It's possible the jobsworth didn't look very closely at what you submitted.

Of course, although they did send a detailed breakdown of the costs they were paying for and it clearly said Men B on there.

 

But nevertheless, to repeat, this question was about crowdsourcing data points from others' experiences, and speculation about our own case is (in the nicest possible way) rather unhelpful.

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Perhaps it was because your child had begun the series in the UK, where it is a standard vaccination. 

 

You'll have to forgive us for speculating. The vaccination is not on the schedule for children of your child's age either in Germany or the United States. It's unlikely that there will be many of us with information you would consider helpful. 

 

We travel frequently to the States and have seen several pediatricians and it hasn't once been suggested. 

 

The situation might be different if you are travelling to some specific region where this is a problem or your child will be spending time in a boarding school. 

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If it's important to you, you can ask your Hausartz/in whether s/he would order the vaccine for your child, if it's available in Germany.  You'd have to pay for this out of pocket.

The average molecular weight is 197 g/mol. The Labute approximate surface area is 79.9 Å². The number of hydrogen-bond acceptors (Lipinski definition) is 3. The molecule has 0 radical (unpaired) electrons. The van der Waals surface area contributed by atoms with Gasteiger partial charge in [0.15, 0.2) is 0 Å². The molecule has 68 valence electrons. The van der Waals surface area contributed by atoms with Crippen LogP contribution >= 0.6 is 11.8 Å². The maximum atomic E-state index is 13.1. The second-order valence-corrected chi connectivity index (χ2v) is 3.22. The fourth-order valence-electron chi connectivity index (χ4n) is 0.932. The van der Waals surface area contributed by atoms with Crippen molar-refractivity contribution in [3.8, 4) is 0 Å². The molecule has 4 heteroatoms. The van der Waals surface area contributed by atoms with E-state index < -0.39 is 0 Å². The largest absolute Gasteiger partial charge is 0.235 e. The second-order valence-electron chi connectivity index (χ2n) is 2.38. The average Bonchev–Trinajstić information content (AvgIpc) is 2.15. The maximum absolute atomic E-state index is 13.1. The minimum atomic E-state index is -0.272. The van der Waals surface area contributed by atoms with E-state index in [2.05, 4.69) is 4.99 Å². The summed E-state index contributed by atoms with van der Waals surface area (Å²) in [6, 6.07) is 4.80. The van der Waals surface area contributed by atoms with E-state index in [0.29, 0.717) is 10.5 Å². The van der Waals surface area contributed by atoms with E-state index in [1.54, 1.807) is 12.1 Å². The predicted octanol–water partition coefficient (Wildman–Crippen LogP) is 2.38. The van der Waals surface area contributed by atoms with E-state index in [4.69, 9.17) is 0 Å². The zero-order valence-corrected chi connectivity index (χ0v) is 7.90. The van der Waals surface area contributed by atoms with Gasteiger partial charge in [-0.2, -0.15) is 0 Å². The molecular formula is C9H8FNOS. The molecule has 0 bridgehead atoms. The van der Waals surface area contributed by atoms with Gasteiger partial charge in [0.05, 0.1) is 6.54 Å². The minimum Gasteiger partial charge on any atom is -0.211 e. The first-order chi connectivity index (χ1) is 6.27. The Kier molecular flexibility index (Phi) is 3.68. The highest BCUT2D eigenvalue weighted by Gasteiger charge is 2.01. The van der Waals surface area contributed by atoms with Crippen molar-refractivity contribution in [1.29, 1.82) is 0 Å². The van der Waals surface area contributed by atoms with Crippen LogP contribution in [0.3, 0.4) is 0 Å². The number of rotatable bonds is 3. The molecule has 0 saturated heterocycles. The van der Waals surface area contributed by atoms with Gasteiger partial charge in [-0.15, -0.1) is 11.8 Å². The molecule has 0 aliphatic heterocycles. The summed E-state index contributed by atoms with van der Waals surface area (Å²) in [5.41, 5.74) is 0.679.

This is how I got an MMR immunization for my son back in 1974, when it wasn't yet on the German schedule of immunizations.

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11 hours ago, Ann_MA said:

Perhaps it was because your child had begun the series in the UK, where it is a standard vaccination. 

There is no way the TK could have known about vaccine history prior to arrival in Germany.

 

11 hours ago, Ann_MA said:

You'll have to forgive us for speculating. The vaccination is not on the schedule for children of your child's age either in Germany or the United States. It's unlikely that there will be many of us with information you would consider helpful. 

Understood. Although the fact that many other KKs explicitly offer the MenB vaccine for children as an extra benefit does strongly suggest that it must be, if not universal, at least fairly common in Germany to give this vaccine (and not just for families from the UK).